Child Support Enforcement

The federal government usually doesn’t involve itself to regulate child support matters. Instead, the states take the leading role in enforcing child support payments. The federal government can get involved, but it happens very rarely. Because of this, parents who wish to report child support agreement violations should contact local law enforcement. 

There are various civil and criminal solutions for recovering due child support payments. Federal law ensures that “Title IV-D” agencies operate in every state. These agencies can help you collect child support payments by enforcement if necessary. Check out the U.S. Department of Health and Human Services, Office of Child Support Enforcement and U.S. Department of Health and Human Services Office of Inspector General for detailed information about the process. 

Federal Child Support Laws

The federal government first gained the ability to enforce child support payments after passing the Child Support Recovery Act in 1992. This law was aimed at people who tried to avoid paying child support that was imposed upon them by the state. Federal agencies successfully prosecuted some child support evaders, but they quickly realized that the penalties for not fulfilling child support obligations were too low to stop egregious offenders. The minor flaws of CSRA were fixed by a much stricter law, called Deadbeat Parents Punishment Act. It was passed in 1998. Under this law, federal agencies introduced more severe ways to punish offenders.

Under federal law, intentionally not fulfilling child support obligations is a crime. People found guilty of this crime will face financial penalties or even jail time. Check Citizen’s Guide to Federal Law on Child Support Enforcement for detailed info.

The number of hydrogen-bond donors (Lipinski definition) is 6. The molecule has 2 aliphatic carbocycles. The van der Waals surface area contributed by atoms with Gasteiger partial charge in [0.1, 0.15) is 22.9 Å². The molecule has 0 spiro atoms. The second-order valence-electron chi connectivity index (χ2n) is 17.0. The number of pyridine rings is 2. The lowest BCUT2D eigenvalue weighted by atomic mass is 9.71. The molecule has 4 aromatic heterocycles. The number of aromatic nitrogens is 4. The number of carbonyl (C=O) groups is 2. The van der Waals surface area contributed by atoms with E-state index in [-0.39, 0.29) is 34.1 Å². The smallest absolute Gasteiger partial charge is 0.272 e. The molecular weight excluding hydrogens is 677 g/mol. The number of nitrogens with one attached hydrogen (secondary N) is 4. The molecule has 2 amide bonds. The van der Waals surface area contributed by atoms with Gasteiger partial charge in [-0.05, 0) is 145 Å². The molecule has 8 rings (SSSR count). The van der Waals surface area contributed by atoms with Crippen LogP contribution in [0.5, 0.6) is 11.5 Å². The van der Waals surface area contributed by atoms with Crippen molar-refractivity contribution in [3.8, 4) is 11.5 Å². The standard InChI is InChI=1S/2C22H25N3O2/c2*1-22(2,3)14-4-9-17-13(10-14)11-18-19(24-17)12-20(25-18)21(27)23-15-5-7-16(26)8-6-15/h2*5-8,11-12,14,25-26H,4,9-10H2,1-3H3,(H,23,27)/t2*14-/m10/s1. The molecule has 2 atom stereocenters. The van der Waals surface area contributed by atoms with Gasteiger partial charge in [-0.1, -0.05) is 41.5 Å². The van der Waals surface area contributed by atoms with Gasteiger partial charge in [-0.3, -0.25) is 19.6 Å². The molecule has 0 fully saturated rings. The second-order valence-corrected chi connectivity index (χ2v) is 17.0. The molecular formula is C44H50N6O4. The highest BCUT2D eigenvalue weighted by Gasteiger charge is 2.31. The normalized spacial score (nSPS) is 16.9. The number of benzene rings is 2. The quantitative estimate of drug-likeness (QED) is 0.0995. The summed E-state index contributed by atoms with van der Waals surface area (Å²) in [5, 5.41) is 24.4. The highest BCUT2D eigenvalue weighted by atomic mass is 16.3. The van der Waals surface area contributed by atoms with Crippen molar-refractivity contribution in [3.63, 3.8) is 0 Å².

Past Due Amounts of Child Support

Courts will forgive very little when it comes to failure to make child support payments. If a specific parent fails to make a payment, the overdue payment is labeled as “arrearage” and the parent is described as “in arrears”. If a parent ends up in arrears, he or she can request a modification of the monthly child support amount, but it will not affect past payments. The courts will still demand that the parent pays his debts fully.

Child Support and Bankruptcy

Usually, bankruptcy can absolve you of most debts, but it can not remove your child support obligations. In the eyes of the law, child support payments are treated as a public policy issue. Of course, this money will also be used to provide basic care for the kids. Public policy is designed to prevent parents from abandoning their children without financial support by declaring bankruptcy.

Wage Garnishment and the Federal Government

Title III of the Consumer Credit Protection Act specifies the maximum portion of an employee’s wages that can be taken by the government and prevents the firing of the individual if there is no more than one debt. Title III is governed by the Wage and Hour Division of the U.S Department of Labor’s Employment Standards Administration. However, this governing institution is not allowed to meddle in the matters of child support in any other way. Under this law, savings income, hourly and yearly earnings, earned bonus, pension, or retirement benefits are all protected and viewed the same way. Wage garnishment law does not categorize tips as an official income. The law protects every individual in 50 states, the District of Columbia, and any other territories of the U.S.

Finding an Experienced Child Support Attorney

If you are the child’s legal guardian or custodian and you want to find out whether or not you’re eligible for child support payments, or how much you should be getting, you should probably speak with a family law attorney. If you find a capable attorney, you can also negotiate with your spouse to agree on the amount that works for both parties. When determining the amount of child support payments, courts always account for a child’s basic needs. However, a child support agreement can be modified if the child’s needs or the parent’s financial conditions are different. If you’re a parent in this situation, get in touch with a local child support lawyer to help you negotiate an adjustment.

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